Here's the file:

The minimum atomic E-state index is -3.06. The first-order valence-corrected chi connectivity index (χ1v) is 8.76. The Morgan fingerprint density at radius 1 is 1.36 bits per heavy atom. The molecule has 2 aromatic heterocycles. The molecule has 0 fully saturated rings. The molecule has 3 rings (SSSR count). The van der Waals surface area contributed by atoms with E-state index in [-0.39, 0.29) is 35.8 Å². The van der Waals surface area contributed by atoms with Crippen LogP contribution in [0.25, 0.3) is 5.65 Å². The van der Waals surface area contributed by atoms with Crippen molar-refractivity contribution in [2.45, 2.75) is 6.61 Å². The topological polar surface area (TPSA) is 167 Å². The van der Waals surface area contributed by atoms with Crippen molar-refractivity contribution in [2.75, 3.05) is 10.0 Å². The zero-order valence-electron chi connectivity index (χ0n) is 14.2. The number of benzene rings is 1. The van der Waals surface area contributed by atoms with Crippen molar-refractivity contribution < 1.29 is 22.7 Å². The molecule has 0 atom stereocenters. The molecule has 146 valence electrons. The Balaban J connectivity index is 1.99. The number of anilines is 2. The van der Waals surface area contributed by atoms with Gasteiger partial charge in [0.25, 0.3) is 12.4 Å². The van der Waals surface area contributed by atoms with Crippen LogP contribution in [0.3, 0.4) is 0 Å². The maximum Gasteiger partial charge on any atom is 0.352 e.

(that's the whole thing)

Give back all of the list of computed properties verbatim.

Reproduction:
The minimum atomic E-state index is -3.06. The first-order valence-corrected chi connectivity index (χ1v) is 8.76. The Morgan fingerprint density at radius 1 is 1.36 bits per heavy atom. The molecule has 2 aromatic heterocycles. The molecule has 0 fully saturated rings. The molecule has 3 rings (SSSR count). The van der Waals surface area contributed by atoms with E-state index in [-0.39, 0.29) is 35.8 Å². The van der Waals surface area contributed by atoms with Crippen LogP contribution in [0.25, 0.3) is 5.65 Å². The van der Waals surface area contributed by atoms with Crippen molar-refractivity contribution in [2.45, 2.75) is 6.61 Å². The topological polar surface area (TPSA) is 167 Å². The van der Waals surface area contributed by atoms with Crippen molar-refractivity contribution in [2.75, 3.05) is 10.0 Å². The zero-order valence-electron chi connectivity index (χ0n) is 14.2. The number of benzene rings is 1. The van der Waals surface area contributed by atoms with Crippen molar-refractivity contribution < 1.29 is 22.7 Å². The molecule has 0 atom stereocenters. The molecule has 146 valence electrons. The Balaban J connectivity index is 1.99. The number of anilines is 2. The van der Waals surface area contributed by atoms with Gasteiger partial charge in [0.25, 0.3) is 12.4 Å². The van der Waals surface area contributed by atoms with Crippen LogP contribution in [0.3, 0.4) is 0 Å². The maximum Gasteiger partial charge on any atom is 0.352 e.